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since someones mentioned not messing with a CRT, should it be mentioned that one should short the large capacitors to avoid a shock
I've just added:
- These high voltages can persist long after the device containg the CRT has been switched off.
In general, the untrained shouldn't be opening the box in the first place, and providing warnings is better than providing "how-to" details: where do you stop?
The line "CRT is a triode. More complex CRTs contain greater numbers of electrodes. " was deleted. Primarily, this makes no sense logically, and also, triodes were mentioned later.
- Sounds good to me, welcome to Wikipedia. -- Tim Starling 07:47, Jan 5, 2004 (UTC)
CRT illustrations made especially for Wikipedia
Hi - danish wikipedian here.
For some snazzy illustrations, check out the danish article (language: "Dansk") on the subject: I just rendered some "cut-away" images of various CRTs...
User:Peo on danish Wikipedia
... and now I've moved large versions of those illustrations onto Commons. See:
User:Peo, from danish Wikipedia - again!
How many joules are in the capacitors? lysdexia 22:18, 19 Oct 2004 (UTC)
"...children should even be encouraged to do this so that they may see the immediate and dramatic effect of a magnetic field on moving charged particles, provided they are informed to never do the same with a color tube."
- TEACHER: So remember, kids, never put a magnet near your TV or you'll mess up the screen.
- JOHNNY (THINKS): Gee, that's great! If I mess up our crappy old TV Dad'll have to get a new one! Lee M 01:59, 2 Dec 2004 (UTC)
I wonder if *THAT* is what happened to my crappy old 13" TV? :)
Seriously, the Exploratorium has a color TV and a huge magnet set up for just this sort of playing around.
Meanwhile, [[User::lysdexia]] asks about how many joules are stored. Well, Joules = KV^2 * uF, so lets take a SWAG and call the CRT 0.01 uF. Meanwhile, the charge on the CRT can be 25 to 30 KV on a modern color CRT so we can calculate 6.25 to 9.00 Joules based on our SWAG about the capacitance. Having been on the receiving end of a 17KV discharge from an old B/W CRT (never grab the 1B3GT by the bottom; you might contact the HT pins!), I say that sounds like it's in the right ballpark. The shock wasn't too bad, but I really hurt my elbow when it smashed into the wall behind the TV set.
Controlling pixel brightness
There is no information in this article on the way the brightness of pixels is controlled. There is a great deal of public confusion about this matter. Is the power of the electron gun modulated, or is there a grid to control power as in the basic triode vacuum tube? I see that there are other patented methods for fixed-power electron guns in CRTs.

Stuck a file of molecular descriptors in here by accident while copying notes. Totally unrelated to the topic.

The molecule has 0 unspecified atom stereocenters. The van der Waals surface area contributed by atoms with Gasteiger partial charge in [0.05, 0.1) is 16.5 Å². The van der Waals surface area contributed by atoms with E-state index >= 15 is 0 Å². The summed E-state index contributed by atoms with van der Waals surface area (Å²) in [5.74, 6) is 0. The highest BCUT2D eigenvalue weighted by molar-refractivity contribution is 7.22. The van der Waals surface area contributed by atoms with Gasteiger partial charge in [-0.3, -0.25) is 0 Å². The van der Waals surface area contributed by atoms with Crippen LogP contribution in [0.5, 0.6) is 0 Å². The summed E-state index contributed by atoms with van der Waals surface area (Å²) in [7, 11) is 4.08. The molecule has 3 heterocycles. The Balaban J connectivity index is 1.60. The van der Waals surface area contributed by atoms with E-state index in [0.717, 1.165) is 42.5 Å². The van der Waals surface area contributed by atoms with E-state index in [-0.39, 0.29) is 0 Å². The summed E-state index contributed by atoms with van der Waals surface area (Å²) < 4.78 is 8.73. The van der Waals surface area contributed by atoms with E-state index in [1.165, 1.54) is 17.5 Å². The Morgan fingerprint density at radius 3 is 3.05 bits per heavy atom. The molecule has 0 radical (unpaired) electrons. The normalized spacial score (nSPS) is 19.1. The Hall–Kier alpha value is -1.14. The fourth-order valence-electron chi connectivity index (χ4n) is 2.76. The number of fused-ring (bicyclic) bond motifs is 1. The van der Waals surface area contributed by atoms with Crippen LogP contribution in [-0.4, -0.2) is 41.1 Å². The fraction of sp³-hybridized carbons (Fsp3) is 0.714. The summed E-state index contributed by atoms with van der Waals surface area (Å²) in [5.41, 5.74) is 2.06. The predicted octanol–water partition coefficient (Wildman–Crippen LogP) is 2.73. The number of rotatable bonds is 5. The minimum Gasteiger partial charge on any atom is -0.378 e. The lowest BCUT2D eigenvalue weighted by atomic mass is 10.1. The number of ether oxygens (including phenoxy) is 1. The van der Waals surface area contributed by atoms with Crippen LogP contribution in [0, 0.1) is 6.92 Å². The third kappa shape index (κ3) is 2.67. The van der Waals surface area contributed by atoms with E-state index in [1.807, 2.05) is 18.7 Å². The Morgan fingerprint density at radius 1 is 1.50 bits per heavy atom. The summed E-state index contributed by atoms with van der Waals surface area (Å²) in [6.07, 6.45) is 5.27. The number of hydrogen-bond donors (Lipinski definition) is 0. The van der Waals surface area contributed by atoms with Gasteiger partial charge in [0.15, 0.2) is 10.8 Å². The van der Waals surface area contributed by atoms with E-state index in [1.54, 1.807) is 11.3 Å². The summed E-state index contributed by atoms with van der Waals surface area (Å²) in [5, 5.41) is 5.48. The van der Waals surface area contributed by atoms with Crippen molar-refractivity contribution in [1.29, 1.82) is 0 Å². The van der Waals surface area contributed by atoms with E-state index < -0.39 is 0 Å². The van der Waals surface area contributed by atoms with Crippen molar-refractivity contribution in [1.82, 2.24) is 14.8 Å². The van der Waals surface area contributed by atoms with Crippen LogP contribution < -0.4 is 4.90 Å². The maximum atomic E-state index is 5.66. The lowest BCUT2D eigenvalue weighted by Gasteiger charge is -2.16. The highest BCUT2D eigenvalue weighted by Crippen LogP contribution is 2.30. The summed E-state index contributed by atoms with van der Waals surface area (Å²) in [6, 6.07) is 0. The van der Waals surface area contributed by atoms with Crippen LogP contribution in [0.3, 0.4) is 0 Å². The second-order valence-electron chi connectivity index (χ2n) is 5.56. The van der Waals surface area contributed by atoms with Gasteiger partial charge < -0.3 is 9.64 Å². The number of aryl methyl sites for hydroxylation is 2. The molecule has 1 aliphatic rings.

The question arises in the context of Blackle.com, where some sites claim measurements of decreased power for a nearly-all-black screen, and some claim increased measured power--on different CRTs, of course.
- I have no idea when this was added, but I felt some sort of response was in order. The brightness of the displayed picture is controlled by varying the beam current using a control grid in the electron gun (as you note) in the same way as the vacuum tube.
- On the face of it, displaying a predominantly black picture would require a lower average beam current than a predominantly white one. Unfortunately, there is an issue which makes the claim false. The EHT supply for a colour tube has to be stabilised. Since they exclusively use shunt stabilisation, any current (and hence power) not required by the CRT is absorbed by the stabiliser, so that the EHT current (being the tube beam current plus the stabiliser current) remains practically constant. Thus displaying a complete black picture requires the same power as a complete white picture and no energy saving results. I suspect Blackle calculated their claimed savings on the tube beam current alone.
- An LCD display also will have no savings because the backlight operates at a constant output giving no energy saving when the black pixels simply block the light. 220.127.116.11 (talk) 17:07, 25 June 2018 (UTC)
Advantages and Disadvantages Section
I removed the Advantages and Disadvantages section as it was clearly non-neutral (to such an extent which I doubt anything short of a complete rewrite would fix the problem) and had been flagged as non-neutral and not fixed since 2012. I have no special knowledge about this subject, but a appropriately balanced advantages and disadvantages section could be a good thing to include in this article. --Nogburt (talk) 05:21, 11 September 2016 (UTC)